mobility issues

Dealing with Public Insensitivity Towards MS

Dan and Jennifer Digmann Health Guide May 29, 2012
  • Forgive my sensitivity, but… Ever have one of those mornings?   You know the kind where if something can go wrong, it will. Or a morning where you are running late for your something or other, and you’re not sure why. Or if you try to use your hands to hold something, and it continu...

17 Comments
  • Hollyk
    Jun. 29, 2012

    I have to say how sorry I am for the fact that others can be so incredibly insensative.  It shocks us that in this day and age of 'sensativity' to others different than us-there are still those out there who lack a brain or common sense.

     

    Remember though; those of us fellow MS'ers who aren't in wheel chairs (yet)-the scrutiny and the ridicule is...

    RHMLucky777

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    I have to say how sorry I am for the fact that others can be so incredibly insensative.  It shocks us that in this day and age of 'sensativity' to others different than us-there are still those out there who lack a brain or common sense.

     

    Remember though; those of us fellow MS'ers who aren't in wheel chairs (yet)-the scrutiny and the ridicule is off of the chart.  You can't see spasicity; vibrations, sensations; loss of vision-loss of hearing; dizziness, sexual dysfunction; loss of cognition-..if you are fortunate enough to still be able to walk-you are labled a liar-faker or doubted for your sincerety.  Add to that; those of us who endured years of testing before we were actually diagnosed.  The humiliation of going through a neuropsychological exams...the MS Society itself is a main contributer to alienating MS sufferers.  Think about the 5% of people who will never show a single lesion-yet have MS.  Doctors who are more worried about make a T time than treating anyone who needs more than an RX given to them.  Or worse-a doctor knowing you have MS and not telling you so they can 'milk the insurance' performing mulitple unneccessary tests...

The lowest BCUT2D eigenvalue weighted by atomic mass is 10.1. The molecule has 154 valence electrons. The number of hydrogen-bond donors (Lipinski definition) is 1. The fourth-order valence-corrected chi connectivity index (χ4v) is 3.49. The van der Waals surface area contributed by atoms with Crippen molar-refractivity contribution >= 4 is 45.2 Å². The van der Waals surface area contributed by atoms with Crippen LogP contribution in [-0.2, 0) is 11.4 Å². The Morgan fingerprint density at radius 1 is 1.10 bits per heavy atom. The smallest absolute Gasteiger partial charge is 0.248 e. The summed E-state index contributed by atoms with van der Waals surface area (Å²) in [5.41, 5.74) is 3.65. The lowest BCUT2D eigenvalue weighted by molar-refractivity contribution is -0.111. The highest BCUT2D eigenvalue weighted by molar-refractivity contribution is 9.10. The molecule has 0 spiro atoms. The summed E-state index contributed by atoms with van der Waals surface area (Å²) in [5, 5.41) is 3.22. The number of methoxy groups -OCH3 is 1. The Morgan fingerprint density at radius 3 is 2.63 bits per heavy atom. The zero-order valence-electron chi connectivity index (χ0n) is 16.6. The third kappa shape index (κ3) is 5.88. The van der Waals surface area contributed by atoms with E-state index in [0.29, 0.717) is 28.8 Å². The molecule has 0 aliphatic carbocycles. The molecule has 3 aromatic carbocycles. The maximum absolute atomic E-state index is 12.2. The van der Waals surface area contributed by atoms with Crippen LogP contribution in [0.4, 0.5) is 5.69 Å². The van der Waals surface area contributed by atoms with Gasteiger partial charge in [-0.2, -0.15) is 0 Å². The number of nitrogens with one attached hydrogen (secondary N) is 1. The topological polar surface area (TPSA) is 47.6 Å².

I have had only a few symtoms that have been visually present...no one really sees them-the rest of what I suffer is invisible to the eye...that doesn't make my pain and disability any less real.  I physically choke on most of what I eat and asperate nearly every time I drink without a straw (I even asperate my own saliva)...but I've adapted (as the human body does) and so it is less noticable to everyone but me-I am concious of every single swallow-praying to God I don't choke and screaming at myself inside not to panic when I do.  

     

    When the MS Society goes back to allowing the doctors to make the diagnosis of MS based on their findings of their patients history-for those of us who weren't 'fortunate' enough to show lesions right away. When it does away with the humiliation of neuropsycological testing (other than to reveal the actual level of dibilitation-meaning get rid of that stinking interview) then maybe we will start progressing in sensativity as a nation.